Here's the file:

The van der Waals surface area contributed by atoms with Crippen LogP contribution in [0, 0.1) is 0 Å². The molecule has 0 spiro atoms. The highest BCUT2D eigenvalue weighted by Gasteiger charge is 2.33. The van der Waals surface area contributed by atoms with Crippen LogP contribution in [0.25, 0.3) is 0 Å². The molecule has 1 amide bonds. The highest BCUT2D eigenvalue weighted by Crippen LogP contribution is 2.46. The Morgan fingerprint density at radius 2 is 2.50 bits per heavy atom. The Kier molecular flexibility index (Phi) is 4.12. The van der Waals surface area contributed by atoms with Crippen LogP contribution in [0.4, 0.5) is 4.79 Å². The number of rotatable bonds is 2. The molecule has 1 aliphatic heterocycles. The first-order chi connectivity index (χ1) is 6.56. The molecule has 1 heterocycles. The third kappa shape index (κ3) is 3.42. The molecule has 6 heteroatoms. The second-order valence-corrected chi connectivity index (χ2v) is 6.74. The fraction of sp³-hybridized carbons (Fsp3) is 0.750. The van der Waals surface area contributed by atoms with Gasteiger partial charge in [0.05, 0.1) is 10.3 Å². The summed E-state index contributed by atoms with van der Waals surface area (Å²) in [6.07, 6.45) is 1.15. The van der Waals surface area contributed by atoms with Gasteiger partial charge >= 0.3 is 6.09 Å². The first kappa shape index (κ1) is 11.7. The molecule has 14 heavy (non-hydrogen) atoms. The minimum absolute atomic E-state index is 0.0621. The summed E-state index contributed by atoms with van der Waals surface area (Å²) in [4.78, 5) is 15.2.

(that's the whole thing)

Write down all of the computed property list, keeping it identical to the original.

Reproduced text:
The van der Waals surface area contributed by atoms with Crippen LogP contribution in [0, 0.1) is 0 Å². The molecule has 0 spiro atoms. The highest BCUT2D eigenvalue weighted by Gasteiger charge is 2.33. The van der Waals surface area contributed by atoms with Crippen LogP contribution in [0.25, 0.3) is 0 Å². The molecule has 1 amide bonds. The highest BCUT2D eigenvalue weighted by Crippen LogP contribution is 2.46. The Morgan fingerprint density at radius 2 is 2.50 bits per heavy atom. The Kier molecular flexibility index (Phi) is 4.12. The van der Waals surface area contributed by atoms with Crippen LogP contribution in [0.4, 0.5) is 4.79 Å². The number of rotatable bonds is 2. The molecule has 1 aliphatic heterocycles. The first-order chi connectivity index (χ1) is 6.56. The molecule has 1 heterocycles. The third kappa shape index (κ3) is 3.42. The molecule has 6 heteroatoms. The second-order valence-corrected chi connectivity index (χ2v) is 6.74. The fraction of sp³-hybridized carbons (Fsp3) is 0.750. The van der Waals surface area contributed by atoms with Gasteiger partial charge in [0.05, 0.1) is 10.3 Å². The summed E-state index contributed by atoms with van der Waals surface area (Å²) in [6.07, 6.45) is 1.15. The van der Waals surface area contributed by atoms with Gasteiger partial charge >= 0.3 is 6.09 Å². The first kappa shape index (κ1) is 11.7. The molecule has 14 heavy (non-hydrogen) atoms. The minimum absolute atomic E-state index is 0.0621. The summed E-state index contributed by atoms with van der Waals surface area (Å²) in [4.78, 5) is 15.2.